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Alberta fire crews on high alert for brush fires

May 7, 2013, Edmonton – With record temperatures in the forecast and tinder-dry brush and grass in many areas, Alberta's wildfire crews are on high alert.


May 7, 2013
By Weather Forestry Disaster Politics

Topics

May 7, 2013, Edmonton – With record temperatures in the forecast and
tinder-dry brush and grass in many areas, Alberta's wildfire crews
are on high alert.

Despite a long, cold snowy winter, the fire threat is already
listed as very high to extreme in central and northwestern parts of
the province.

On Monday, a large grass fire briefly shut down a portion of
Highway 63 south of Boyle.

Geoffrey Driscoll, a wildfire information officer, said the fire
was in the county of Thorhild, and a helicopter had been sent out to
assess the situation.

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Driscoll said conditions in some areas are similar to May 2011
before flames roared through the town of Slave Lake, destroying
hundreds of homes and forcing thousands of people to flee to safety.
It caused an estimated $1 billion in damage, including firefighting
and relief costs.

"It is a dangerous time," Driscoll said Monday. "It is the
same time of year just before the wildfires in Slave Lake two years
ago. We are in that same window. We are being really cautious."

One brush fire that broke out Saturday south of Grande Prairie
came within one kilometre of a Weyerhaeuser pulp and saw mill before
it was contained by ground crews and water bombers.

The mill was not evacuated, but Weyerhaeuser staff moved train
cars carrying chemicals out of the path of the fire as a precaution,
said Wayne Roznowsky, a company spokesman.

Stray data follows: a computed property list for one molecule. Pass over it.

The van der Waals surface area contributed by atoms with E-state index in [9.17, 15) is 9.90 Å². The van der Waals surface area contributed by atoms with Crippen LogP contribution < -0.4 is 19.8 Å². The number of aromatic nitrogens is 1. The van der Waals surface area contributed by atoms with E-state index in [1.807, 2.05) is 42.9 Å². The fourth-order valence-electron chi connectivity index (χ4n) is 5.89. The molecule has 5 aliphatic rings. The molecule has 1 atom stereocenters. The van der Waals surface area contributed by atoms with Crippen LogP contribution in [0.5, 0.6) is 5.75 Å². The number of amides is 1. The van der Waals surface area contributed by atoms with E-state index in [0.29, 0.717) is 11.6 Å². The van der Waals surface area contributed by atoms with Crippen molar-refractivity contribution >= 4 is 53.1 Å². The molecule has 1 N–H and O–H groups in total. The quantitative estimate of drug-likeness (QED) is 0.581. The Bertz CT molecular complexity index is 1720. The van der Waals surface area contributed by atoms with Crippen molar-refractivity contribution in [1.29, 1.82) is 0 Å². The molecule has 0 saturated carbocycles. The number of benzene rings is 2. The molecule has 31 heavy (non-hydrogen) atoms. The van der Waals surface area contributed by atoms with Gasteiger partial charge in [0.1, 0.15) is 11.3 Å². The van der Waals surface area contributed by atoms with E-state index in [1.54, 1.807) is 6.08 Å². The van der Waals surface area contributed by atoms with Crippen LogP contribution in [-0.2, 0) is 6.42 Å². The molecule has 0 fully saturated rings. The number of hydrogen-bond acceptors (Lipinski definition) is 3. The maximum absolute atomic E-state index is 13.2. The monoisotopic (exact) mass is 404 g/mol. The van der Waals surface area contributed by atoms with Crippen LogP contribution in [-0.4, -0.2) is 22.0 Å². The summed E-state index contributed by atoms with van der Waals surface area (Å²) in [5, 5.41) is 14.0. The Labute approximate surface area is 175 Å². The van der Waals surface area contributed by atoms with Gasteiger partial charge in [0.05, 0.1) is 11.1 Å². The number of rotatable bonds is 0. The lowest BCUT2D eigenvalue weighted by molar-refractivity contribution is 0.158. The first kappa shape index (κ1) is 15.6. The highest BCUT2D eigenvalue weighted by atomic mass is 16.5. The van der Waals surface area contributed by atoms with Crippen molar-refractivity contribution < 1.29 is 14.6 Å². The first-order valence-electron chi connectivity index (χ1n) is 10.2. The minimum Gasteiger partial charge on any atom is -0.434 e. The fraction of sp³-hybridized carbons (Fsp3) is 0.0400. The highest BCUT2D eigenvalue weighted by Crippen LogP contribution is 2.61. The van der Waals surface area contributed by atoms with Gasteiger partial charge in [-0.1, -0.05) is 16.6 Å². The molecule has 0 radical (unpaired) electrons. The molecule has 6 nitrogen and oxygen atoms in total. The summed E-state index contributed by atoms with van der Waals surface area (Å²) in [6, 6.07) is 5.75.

The mill employs about 600 people.

"We had to take the appropriate precautionary steps," Roznowsky
said. "It is dry and we have no rain in the forecast. It was 28
(degrees) Sunday and it will be 28 today."

The forecast high temperature Monday for the Edmonton and
surrounding area was 30 C.

Driscoll said more than 300 firefighters are on duty in the
province, with another 1,500 that can be called in quickly when
needed.

The problem is much of the snow that fell over the winter has
evaporated instead of melting and soaking the ground.

The grass and brush have not greened up and it is still too early
for the trees to bud, making them more prone to fires.

Warm temperatures combined with dry air and gusty winds create
conditions where fires can spread quickly, making them hard to
contain.

"Anywhere where the snow has retreated it is high to extreme,"
Driscoll said. "It is extremely dry in those areas and will be for
the next little while."

There are two main areas of concern. One runs from west of
Edmonton east to the Saskatchewan boundary just north of the North
Saskatchewan River. The other is northwest Alberta in the region
between Peace River and Grande Prairie.

Driscoll said early season wildfires are almost always caused by
people near communities and can easily be prevented.

The province was discouraging the use of quads and other
off-highway vehicles in some parts of the province. Operators of
such vehicles were being urged to check for hot debris from the
machines that could start wildfires.

Fire permits were suspended in some areas.

Fighting wildfires outside of Alberta's forest zone is primarily
the responsibility of municipalities, but communities often call in
provincial fire crews for out of control fires.

On Monday there were 25 wildfires burning in the provinces. Five
of the fires were being held and none were out of control.


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